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The Butaan Project - Monitoring Populations Print E-mail

Camera traps have allowed us to monitor butaan populations on Polillo in a way never attempted for any lizard species before

 

 

 

Image. All of our Trailmaster units are beyond repair and will cost $200 each to replace. You can sponsor a camera trap on Polillo and get regular updates on what it sees, and even prints of the best shots. 

ImageWe use camera traps to monitor butaan populations.We have tried many different models of camera traps, but very few are able to reocrd and photographs lizards reliably. The best model was the Trailmaster 550, which work well in the forest for about 16 months. Sending defective units to the manufacturer for repair has not solved the problems. In 2005 we had 17 working camera traps, currently we have none.


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Camera trap with no flash (800ASA film)
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Camera trap with flash (800 ASA)


Camera trapping lizards might seem harmless, but in fact the electronic flash creates considerable disturbance. Young lizards ignore camera traps but larger individuals are scared away by camera flash and either do not return or find alternative routes to fruit!!For this reason we usually set camera traps without flash. Consequently, it  can be difficult to recognise individual lizards because the pictures are dark. These problems are compounded by:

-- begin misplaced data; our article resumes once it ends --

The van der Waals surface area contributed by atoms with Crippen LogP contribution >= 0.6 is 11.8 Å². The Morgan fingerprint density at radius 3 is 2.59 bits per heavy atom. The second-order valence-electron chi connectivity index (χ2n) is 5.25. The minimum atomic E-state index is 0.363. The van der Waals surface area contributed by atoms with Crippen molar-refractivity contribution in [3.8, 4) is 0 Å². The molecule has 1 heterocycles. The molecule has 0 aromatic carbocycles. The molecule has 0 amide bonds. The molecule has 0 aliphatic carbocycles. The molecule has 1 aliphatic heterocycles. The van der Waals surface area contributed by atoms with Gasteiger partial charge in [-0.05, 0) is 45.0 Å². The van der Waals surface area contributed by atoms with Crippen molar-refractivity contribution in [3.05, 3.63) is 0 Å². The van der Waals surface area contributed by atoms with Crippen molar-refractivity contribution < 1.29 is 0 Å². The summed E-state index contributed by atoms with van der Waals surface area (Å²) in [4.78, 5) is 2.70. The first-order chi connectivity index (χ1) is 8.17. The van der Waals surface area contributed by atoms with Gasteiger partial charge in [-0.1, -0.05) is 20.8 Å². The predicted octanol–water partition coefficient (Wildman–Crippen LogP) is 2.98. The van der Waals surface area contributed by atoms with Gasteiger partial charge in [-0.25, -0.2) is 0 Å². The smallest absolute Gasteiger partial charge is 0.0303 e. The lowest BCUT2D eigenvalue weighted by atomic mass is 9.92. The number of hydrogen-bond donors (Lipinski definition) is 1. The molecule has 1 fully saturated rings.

• Shedding patterns
  • Differences in wet and dry patterns
  • Differences in film exposure

Nevertheless, we have a good knowledge of many butaan in the population.

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Probably the biggest and oldest butaan left on Polillo

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This adult male was probably killed in a trap in 2005

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Old FF, a long-term resident of the watershed reserve.

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A young butaan first recorded in 2004 that disappeared in 2006

And a better understanding of social systems in these mysterious animals.

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Two butaan leaving a tree together, July 2005
 

 

 

 

 
 

 

About Mampam
Bye Bye Butaan

 butaan1.jpg

Butaan start to visit fruiting trees before they are large enough to swallow the fruits. They make repeat journeys to trees, perhaps to reinforce memory of the position of the tree. If the youngster survives it may continue to use this tree for many decades. Fruiting trees like this are a vital resource for entire populations of butaan. Learn more >


 
Help Mampam
The Butaan Project
The Butaan Project - Background and History
butaan2.jpgThe butaan was first described to science in 1845 from a juvenile specimen collected by Hugh Cuming. It was labelled only "Philippines". It was named Varanus grayi.  No other specimens came to light for over 120 years. In the 1970s Walter Auffenberg found another specimen with a location in Luzon, established that its correct scientific name was Varanus olivaceus, and undertook a 22 month study of the species based in Bicol. His study revealed that butaan occupy a unique ecological niche and have a lifestyle quite unlike any other monitor lizard. Auffenberg used local hunters with dogs to catch the animals. Of 126 butaan caught during his study, 116 animals were killed.
Read more...
 

 

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